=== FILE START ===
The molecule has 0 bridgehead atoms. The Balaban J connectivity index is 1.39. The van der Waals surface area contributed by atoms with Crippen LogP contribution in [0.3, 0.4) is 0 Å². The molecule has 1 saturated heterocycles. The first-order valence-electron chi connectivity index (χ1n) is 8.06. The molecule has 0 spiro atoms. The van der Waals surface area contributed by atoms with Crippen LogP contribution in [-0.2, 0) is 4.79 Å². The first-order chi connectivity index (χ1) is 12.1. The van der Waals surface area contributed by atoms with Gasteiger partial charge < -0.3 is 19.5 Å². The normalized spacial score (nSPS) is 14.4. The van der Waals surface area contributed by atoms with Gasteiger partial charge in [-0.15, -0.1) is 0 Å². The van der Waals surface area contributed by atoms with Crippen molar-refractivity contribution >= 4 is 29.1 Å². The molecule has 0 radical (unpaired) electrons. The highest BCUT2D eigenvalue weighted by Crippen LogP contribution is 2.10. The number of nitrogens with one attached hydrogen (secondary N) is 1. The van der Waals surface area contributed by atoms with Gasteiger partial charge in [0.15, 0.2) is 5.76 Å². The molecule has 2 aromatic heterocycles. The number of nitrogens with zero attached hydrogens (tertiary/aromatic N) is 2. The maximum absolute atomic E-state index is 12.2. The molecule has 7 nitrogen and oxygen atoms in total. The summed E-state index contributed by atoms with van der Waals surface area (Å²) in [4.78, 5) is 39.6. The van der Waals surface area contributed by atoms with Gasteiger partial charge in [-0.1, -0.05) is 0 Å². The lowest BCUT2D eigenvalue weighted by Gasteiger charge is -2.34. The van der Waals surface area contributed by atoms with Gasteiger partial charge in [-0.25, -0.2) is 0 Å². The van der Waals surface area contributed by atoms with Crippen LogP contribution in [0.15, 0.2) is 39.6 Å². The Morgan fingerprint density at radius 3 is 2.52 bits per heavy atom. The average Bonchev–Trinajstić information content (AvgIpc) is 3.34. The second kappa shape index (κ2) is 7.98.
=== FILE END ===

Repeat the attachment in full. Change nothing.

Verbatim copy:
The molecule has 0 bridgehead atoms. The Balaban J connectivity index is 1.39. The van der Waals surface area contributed by atoms with Crippen LogP contribution in [0.3, 0.4) is 0 Å². The molecule has 1 saturated heterocycles. The first-order valence-electron chi connectivity index (χ1n) is 8.06. The molecule has 0 spiro atoms. The van der Waals surface area contributed by atoms with Crippen LogP contribution in [-0.2, 0) is 4.79 Å². The first-order chi connectivity index (χ1) is 12.1. The van der Waals surface area contributed by atoms with Gasteiger partial charge < -0.3 is 19.5 Å². The normalized spacial score (nSPS) is 14.4. The van der Waals surface area contributed by atoms with Gasteiger partial charge in [-0.15, -0.1) is 0 Å². The van der Waals surface area contributed by atoms with Crippen molar-refractivity contribution >= 4 is 29.1 Å². The molecule has 0 radical (unpaired) electrons. The highest BCUT2D eigenvalue weighted by Crippen LogP contribution is 2.10. The number of nitrogens with one attached hydrogen (secondary N) is 1. The van der Waals surface area contributed by atoms with Gasteiger partial charge in [0.15, 0.2) is 5.76 Å². The molecule has 2 aromatic heterocycles. The number of nitrogens with zero attached hydrogens (tertiary/aromatic N) is 2. The maximum absolute atomic E-state index is 12.2. The molecule has 7 nitrogen and oxygen atoms in total. The summed E-state index contributed by atoms with van der Waals surface area (Å²) in [4.78, 5) is 39.6. The van der Waals surface area contributed by atoms with Gasteiger partial charge in [-0.1, -0.05) is 0 Å². The lowest BCUT2D eigenvalue weighted by Gasteiger charge is -2.34. The van der Waals surface area contributed by atoms with Gasteiger partial charge in [-0.25, -0.2) is 0 Å². The van der Waals surface area contributed by atoms with Crippen LogP contribution in [0.15, 0.2) is 39.6 Å². The Morgan fingerprint density at radius 3 is 2.52 bits per heavy atom. The average Bonchev–Trinajstić information content (AvgIpc) is 3.34. The second kappa shape index (κ2) is 7.98.